I learned that a modification of a typical Nica diet was adequate to sustain me, even with my slightly picky diet, and helped me lose weight (at least, in conjunction with the daily walking). I was in homestays in Granada and San Juan Del Sur for all but three nights of my four weeks, and so the vast majority of my meals were eaten with a family. I limited the amount of gallo pinto (fried rice and beans) I ate and stuck with poultry, fish, eggs, and veggies, usually with fruit in the mornings. I had almost no snacks, except for a couple of crackers mid-morning and some mid-afternoon smoothies (made with real fruit, without all the western-style additives, like high fructose corn syrup). The heat/humidity reduced my interest in locally-grown or locally-made delights such as chocolate and coffee and I couldn’t even bring myself to bring any of either home with me, though once back in California, I admit I regretted that decision!
I thought I was used to heat, living as I do in the California desert, but honestly, I work in an air-conditioned building until late in the day when the heat has abated, I drive an air-conditioned car, and take my walks just before sunset! In Nicaragua, I was out in the heat and humidity (and it was really the latter that got to me the most) every day, and while I treated myself to smoothies or the occasional brownie, I ate no snacks after dinner and very little over and above the meals provided to me.
Getting away from prepared foods with all the nasty additives was refreshing and I believe allowed me to tolerate brief periods of hunger between meals, rather than compulsively seeking more food.
When I returned to California, I kept thinking to myself “I feel stronger!” and while this initially referred to my physical health, I found it also applied to my willingness to live differently in a different place—to be a semi-retired expat in Nicaragua. Over the course of four weeks, I acclimated (more or less) to the humidity, coped with the mosquitoes, overcame my fears of attempting to speak Spanish and did it anyway, mistakes and all, found my way around Granada and San Juan Del Sur on foot, managed to get along and communicate with my home-stay families and struggled diligently with some serious reservations about some of the ways they lived (that they cook all the food in aluminum pots is rather scary), made some friends, had some fun, and got to know some of the beauties of Nicaragua.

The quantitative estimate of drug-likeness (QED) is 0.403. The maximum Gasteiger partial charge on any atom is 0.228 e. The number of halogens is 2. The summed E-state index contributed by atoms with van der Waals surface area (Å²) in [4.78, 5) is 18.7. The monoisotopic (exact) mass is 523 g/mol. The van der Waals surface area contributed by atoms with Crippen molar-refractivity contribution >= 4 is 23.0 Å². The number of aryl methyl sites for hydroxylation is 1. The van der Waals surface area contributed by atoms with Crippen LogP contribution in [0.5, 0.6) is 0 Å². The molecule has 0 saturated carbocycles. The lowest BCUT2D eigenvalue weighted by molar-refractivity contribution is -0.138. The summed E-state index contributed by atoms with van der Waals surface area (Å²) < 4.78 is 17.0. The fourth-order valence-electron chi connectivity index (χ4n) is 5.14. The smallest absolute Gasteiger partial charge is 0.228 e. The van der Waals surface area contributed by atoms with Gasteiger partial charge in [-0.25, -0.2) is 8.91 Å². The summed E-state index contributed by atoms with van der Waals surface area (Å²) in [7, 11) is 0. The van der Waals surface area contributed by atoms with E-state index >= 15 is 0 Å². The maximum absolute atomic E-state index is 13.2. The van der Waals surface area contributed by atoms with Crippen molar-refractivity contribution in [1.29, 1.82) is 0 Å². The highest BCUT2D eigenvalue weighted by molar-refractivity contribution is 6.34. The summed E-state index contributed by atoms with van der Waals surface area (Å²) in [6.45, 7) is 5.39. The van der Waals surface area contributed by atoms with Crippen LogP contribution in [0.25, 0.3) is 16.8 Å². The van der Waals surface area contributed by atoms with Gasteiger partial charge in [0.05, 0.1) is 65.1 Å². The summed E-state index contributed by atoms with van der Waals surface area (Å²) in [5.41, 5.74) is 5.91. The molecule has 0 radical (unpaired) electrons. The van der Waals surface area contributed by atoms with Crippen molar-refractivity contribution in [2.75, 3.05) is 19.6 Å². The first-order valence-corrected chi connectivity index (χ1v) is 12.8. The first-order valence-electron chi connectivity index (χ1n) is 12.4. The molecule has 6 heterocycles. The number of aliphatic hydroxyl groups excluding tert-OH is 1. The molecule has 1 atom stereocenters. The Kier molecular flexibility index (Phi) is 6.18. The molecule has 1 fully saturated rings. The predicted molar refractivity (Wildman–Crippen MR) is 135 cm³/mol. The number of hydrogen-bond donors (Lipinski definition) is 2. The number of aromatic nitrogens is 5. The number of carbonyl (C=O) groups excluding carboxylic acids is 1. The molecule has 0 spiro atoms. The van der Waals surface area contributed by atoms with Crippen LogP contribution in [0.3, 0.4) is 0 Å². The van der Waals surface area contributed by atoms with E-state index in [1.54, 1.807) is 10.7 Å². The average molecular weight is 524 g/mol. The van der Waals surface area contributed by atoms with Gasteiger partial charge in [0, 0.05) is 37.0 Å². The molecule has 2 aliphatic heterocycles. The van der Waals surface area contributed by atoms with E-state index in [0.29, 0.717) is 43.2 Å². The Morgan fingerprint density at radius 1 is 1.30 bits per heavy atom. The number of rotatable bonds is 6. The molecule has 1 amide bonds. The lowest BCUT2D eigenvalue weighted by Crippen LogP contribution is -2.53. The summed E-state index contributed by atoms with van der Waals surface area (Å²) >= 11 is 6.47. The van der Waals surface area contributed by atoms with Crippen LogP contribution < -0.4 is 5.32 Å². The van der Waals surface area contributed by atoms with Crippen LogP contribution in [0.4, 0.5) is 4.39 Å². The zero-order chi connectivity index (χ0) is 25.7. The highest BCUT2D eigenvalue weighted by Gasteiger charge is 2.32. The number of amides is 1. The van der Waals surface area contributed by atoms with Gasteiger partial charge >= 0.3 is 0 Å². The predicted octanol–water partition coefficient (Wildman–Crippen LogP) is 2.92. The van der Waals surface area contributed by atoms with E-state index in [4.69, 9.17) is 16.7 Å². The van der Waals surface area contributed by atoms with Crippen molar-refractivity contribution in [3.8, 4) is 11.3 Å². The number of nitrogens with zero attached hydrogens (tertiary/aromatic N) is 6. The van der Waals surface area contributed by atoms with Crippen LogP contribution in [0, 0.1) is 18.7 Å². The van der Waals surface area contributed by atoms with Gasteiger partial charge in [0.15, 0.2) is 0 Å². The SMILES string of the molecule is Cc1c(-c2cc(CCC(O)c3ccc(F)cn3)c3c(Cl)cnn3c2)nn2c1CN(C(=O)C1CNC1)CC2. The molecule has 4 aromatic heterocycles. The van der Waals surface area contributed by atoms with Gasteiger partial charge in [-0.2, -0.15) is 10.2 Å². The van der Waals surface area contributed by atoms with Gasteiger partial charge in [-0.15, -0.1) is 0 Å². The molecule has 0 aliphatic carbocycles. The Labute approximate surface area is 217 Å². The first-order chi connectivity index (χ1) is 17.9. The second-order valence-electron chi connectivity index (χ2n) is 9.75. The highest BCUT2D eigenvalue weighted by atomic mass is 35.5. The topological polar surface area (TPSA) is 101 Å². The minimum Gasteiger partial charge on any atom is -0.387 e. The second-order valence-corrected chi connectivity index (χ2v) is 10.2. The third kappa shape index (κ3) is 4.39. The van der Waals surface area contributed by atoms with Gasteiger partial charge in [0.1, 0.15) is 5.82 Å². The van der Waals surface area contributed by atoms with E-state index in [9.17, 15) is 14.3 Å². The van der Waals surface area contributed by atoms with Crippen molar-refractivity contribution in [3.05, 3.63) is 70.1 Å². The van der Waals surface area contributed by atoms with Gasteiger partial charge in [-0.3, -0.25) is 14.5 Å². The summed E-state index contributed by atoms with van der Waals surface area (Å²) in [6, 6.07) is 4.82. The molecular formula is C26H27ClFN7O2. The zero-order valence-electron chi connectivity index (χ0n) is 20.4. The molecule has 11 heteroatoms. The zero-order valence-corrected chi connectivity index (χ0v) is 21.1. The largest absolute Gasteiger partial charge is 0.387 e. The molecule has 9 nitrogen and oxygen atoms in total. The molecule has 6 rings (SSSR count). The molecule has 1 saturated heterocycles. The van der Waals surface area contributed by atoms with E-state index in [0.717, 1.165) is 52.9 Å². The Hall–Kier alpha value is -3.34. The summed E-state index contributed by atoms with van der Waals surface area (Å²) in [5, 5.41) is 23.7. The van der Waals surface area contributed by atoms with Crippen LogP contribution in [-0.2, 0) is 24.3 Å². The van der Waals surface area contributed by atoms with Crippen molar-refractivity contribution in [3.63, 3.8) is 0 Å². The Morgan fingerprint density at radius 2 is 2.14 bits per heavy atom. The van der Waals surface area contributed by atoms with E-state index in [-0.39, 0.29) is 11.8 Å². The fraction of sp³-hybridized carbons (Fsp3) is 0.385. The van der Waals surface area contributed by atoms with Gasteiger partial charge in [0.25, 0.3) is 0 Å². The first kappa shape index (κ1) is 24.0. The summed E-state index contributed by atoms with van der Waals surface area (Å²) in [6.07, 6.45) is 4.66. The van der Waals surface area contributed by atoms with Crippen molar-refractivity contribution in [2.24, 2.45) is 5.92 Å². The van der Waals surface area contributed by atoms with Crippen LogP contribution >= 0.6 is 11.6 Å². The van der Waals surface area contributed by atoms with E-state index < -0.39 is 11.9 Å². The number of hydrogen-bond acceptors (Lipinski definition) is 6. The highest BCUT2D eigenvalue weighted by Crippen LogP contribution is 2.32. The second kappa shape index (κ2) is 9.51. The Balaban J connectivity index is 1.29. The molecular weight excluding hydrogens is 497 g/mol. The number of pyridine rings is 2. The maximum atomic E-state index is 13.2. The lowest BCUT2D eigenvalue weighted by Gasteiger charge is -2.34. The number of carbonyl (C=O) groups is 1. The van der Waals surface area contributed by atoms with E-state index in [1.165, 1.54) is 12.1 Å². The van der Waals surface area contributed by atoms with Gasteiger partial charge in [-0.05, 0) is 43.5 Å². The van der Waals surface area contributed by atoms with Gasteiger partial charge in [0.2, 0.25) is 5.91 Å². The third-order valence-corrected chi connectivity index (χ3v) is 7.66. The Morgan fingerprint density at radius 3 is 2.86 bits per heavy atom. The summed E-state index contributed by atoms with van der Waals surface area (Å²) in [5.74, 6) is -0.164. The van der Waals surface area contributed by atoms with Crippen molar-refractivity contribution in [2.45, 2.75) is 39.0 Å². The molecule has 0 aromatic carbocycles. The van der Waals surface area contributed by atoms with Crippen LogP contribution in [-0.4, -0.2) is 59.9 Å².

There are still questions, both big and trivial, that puzzle me—I can live without hot showers, but do dishes get clean when washed in cold water? Is shampoo as effective? What little items am I going to kick myself for not taking with me on the move? How tough or painful might the lessons be when I don’t think correctly about living in a new to me, third-world, country? How much will out-of-country resident taxes eat into the small pensions I plan to live on? Will I really be able to establish some form of supplementary income through writing/editing or will I actually have to be very, very frugal for several years? Will I be able to make real friends in my new country and have more fun than in my overly busy California working life? Can I rise to the challenge of cooking everything from scratch, including vegetables I’ve never seen before? Can I avoid catching dengue fever—the thing that possibly scares me the most about living in the tropics?
Today, I’m excited about planning the move and getting the ground-work done, even though it’s a ton of work. What moving to Nicaragua for retirement represents to me is the freedom to live differently, without working so hard, and to make new discoveries not only about my new country and its people, but about myself. Maybe it’s a chance to reinvent myself, or at least, get a fresh start, and chart a genuinely new course through life. I anticipate 20-30 years in retirement and now I know that I can do this—even if parts of it bring me to my creaky knees at times. I will get up, dust myself off, ask for help when I need to, and carry on. I suspect that Nicaragua, rather than wowing me from the get-go, will sneak up on me, soak into me, and leave me richer, wiser, and more joyful than I was when we first met.